I hate stating the obvious, but New York City’s subway is broken. Not broken in the sense that it doesn’t work—you can, with enough patience and discomfort, still get from point A to point B—but broken in just about every other regard: performance, consistency, management, oversight, finances, future prospects, and so on. And while griping about the subway is a decades-old pastime for New Yorkers, I’ve been riding it for over 11 years, and I don’t think it’s ever been worse than it is now.
Here’s a summary of my commute this morning: I walked into the Bedford L station around 9:45am and immediately encountered chaos. Hordes of would-be passengers were exiting the station (never a good sign!), yet the platform was still clogged with confused commuters. On the Manhattan-bound track, a train sat with its doors open, though no one knew if that train was actually going to Manhattan. Ten minutes later, an announcement explained that there were no trains going to Manhattan and suggested we travel to Broadway Junction to catch the A or C into Manhattan.
Back on the street, it was impossible to get a taxi, so I and every other frustrated commuter angrily tapped away at our smartphones. Uber was at 2.8x surge pricing, if you could find one, and Lyft was double the normal price and also fully booked. I gave up, walked to Greenpoint to take the dreaded G, and transferred to the E. All in all, it took me 75 minutes to get to work. I wish I could say this was a rare occurrence, but this kind of breakdown has become all too familiar.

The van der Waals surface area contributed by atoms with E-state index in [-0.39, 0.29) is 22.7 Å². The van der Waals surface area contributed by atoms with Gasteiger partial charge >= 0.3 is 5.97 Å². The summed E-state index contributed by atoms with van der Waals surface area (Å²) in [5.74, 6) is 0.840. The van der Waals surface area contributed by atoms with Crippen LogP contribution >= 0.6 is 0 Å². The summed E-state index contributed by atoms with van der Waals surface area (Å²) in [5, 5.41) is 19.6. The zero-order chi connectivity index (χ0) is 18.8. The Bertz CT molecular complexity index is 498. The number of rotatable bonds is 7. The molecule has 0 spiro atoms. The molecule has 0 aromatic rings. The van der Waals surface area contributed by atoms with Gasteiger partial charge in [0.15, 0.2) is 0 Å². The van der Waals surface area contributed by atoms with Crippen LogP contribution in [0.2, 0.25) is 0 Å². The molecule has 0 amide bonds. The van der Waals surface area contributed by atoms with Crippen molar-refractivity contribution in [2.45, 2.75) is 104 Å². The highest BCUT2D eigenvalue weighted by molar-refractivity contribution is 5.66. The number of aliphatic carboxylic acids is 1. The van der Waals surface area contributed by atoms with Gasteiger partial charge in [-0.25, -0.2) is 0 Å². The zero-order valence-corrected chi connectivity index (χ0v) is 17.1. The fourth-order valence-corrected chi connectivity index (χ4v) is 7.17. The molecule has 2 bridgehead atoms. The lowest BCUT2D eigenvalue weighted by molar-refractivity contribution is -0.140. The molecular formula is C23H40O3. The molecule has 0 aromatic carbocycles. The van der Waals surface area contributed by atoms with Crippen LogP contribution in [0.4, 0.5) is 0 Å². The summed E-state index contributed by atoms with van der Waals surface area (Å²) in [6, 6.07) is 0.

A study released by the Metropolitan Transit Authority last month confirms that there’s a dire situation underground. As Jalopnik reported, the total number of “terminal delays” (e.g., a train arriving late to the last stop on its route) in 2014 increased a staggering 45.6 percent over 2013’s figures, which were already bad to begin with. To pull out the most dramatic statistic, the 5 train experienced terminal delays 57 percent of the time last year. Another metric called “wait assessment” (a debatably accurate measure of the theoretical wait time for a train vs. the actual wait time) showed that, systemwide, trains were behind schedule 21.2 percent of the time. Does this sound like a transportation network worthy of one the world’s most important cities?
Meanwhile, the MTA is in financial straits of epic proportions. The agency current holds $34.1 billion in debt for bonds that were issued to fund capital investments; the Straphangers Campaign, an advocacy group, points out that this figure exceeds the debt of at least 30 nations around the world. This year alone, $2.2 billion will be spent on servicing debt obligations, which accounts for a full 17 percent of the annual operating budget.
Meanwhile, the MTA’s $31.2 billion capital plan for 2015-2019 faces a funding gap of $15.2 billion, with no clear indication from Albany how it will come up with that money. And even with no additional borrowing, which seems highly unlikely, the agency’s debt is expected to balloon to $39 billion by 2018, according to New York State Comptroller Thomas DiNapoli. It’s no coincidence that this is all happening under a governor whose interest in supporting public transit is non-existent and who in recent years has dipped into the MTA’s operating budget to fill holes in the state budget. Keep in mind that the next round of fare hikes start in a few days, and we’ll see more in 2017.
So yes, the subway is broken, and the situation isn’t going to get better in the coming years. Though there are hundreds of ways the subway could be improved and be made more comfortable for riders, pleasantries are of little concern right now. We’re at a crisis point that calls for solutions to ensure that the subway at least reverses its downward spiral. Here are three tech-focused ideas that would help fix the subway.
1) Revamped train tracking and reporting